Bankie Talk currently have 35 recipients of the newspaper.
They lost some over Covid and are keen to build it up again.
Irene tells me: “Bankie Talk is Clydebank’s talking newspaper for the blind, yes, and the visually impaired: that last bit is very important!”
I tell Irene Dad used to call them his VIPs.
He thought all his recipients were VIPs and treated them as such.
Bankie Talk volunteers wish to increase their audience.
“That’s really what we’re all about to give an advantage to people who wouldn’t otherwise see the Clydebank Post and improve their lives.
“The delivery and receiving of the memory sticks is free of charge and delivered by the Post Office direct to your own home.”
Bankie Talk recently appealed for volunteer readers in Clydesider magazine.
There was a good response and they recruited a new cohort of readers.
I can’t see the volunteers, but I do enjoy hearing their interesting and interested voices, precious voices of Bankie Talk, without whom the organisation could not exist.
Three sound engineers are following every word and making sure the levels are just right.
They too have been volunteering for a long time.
Irene tells me Bankie Talk had no funding this year and is actively looking for sponsors.
“A few of our clients gave us donations, which we’re really grateful for, but we are appealing for further sponsors or donors.
“It doesn’t have to be a lot of money, every little helps.
“Now we have Clydebank Housing Association magazine up and running that will help.”
Bankie Talk is helping CHA with their magazine and would be happy to work with other housing associations and organisations once it is fully up and running.
The team has also relaunched their library facility.
They have about 1,000 audio books in their audio lending library, set up some years ago by former chairperson the late Carol Ann Gallagher.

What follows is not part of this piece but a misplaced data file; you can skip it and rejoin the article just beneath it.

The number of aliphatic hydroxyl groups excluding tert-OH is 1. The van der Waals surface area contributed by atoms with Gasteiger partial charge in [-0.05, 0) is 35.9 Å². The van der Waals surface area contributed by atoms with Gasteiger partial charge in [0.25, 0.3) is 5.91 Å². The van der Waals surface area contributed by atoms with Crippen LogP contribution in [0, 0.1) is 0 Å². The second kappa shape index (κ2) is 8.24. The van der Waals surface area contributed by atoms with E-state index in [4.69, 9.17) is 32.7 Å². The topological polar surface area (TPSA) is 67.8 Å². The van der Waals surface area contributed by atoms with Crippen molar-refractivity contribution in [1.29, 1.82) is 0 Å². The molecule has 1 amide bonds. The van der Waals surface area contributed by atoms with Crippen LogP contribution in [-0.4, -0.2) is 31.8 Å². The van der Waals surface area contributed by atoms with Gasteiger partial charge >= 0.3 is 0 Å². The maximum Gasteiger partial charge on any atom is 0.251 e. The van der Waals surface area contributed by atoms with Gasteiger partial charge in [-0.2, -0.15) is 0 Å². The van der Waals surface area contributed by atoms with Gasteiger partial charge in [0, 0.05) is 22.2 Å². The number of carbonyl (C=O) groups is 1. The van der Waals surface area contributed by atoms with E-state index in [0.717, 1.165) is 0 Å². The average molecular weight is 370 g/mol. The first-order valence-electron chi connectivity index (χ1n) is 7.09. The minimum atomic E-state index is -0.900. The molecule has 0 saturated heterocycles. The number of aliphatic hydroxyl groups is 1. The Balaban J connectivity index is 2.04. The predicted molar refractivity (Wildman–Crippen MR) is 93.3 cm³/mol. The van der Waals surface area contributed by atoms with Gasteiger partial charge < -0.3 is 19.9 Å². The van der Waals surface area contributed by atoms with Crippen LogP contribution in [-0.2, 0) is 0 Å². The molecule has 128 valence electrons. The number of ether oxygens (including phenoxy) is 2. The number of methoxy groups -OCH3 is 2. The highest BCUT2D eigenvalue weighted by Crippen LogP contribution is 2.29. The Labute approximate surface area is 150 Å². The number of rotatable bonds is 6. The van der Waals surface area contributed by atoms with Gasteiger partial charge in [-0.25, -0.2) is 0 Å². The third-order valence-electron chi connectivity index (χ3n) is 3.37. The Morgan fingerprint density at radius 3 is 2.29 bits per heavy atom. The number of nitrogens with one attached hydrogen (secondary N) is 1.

These were initially on CDs but are now on memory sticks.
Carol Ann, who dedicated over 20 years to the organisation, nominated the group for the Queen’s Award for Voluntary Services in 2015 and they won.
The Awards ceremony was in the Town Hall with the Provost and then two of the team went to London for a celebration on the Mall.
I marvel at the innovations at Bankie Talk since Dad ran it – the sound mixers, the computers, the recording studio…it’s a world away from the former Witness Room in the Town Hall where Bankie Talk first began in 1988.
I think of Jessie and John, Tom and Nora and Betty, all readers I met back when I read in 1992.
In the background, I can hear today’s readers informing listeners about the Roman Fortlet discovered at Carleith Farm in Duntocher.
Dad would have been tickled at that story.
He always said the Antonine Wall was at the foot of our garden!
I say goodbye to Irene, Rodger and the rest of their team of volunteers happy Dad’s legacy is in safe hands.
I certainly hope my article will bring them more listeners, sponsors and funding.
They provide as vital a service nowadays as Dad did for his VIPs back in the 90s, a lifeline really…
If your sight is not quite as sharp as it used to be and you would like to receive a copy of the Clydebank Post on memory stick, please call Bankie Talk on 07469792648 and leave your name and number or email: email@example.com
Similarly, to donate to Bankie Talk or if you are able to help with fundraising they would be delighted to hear from you.
Every little helps!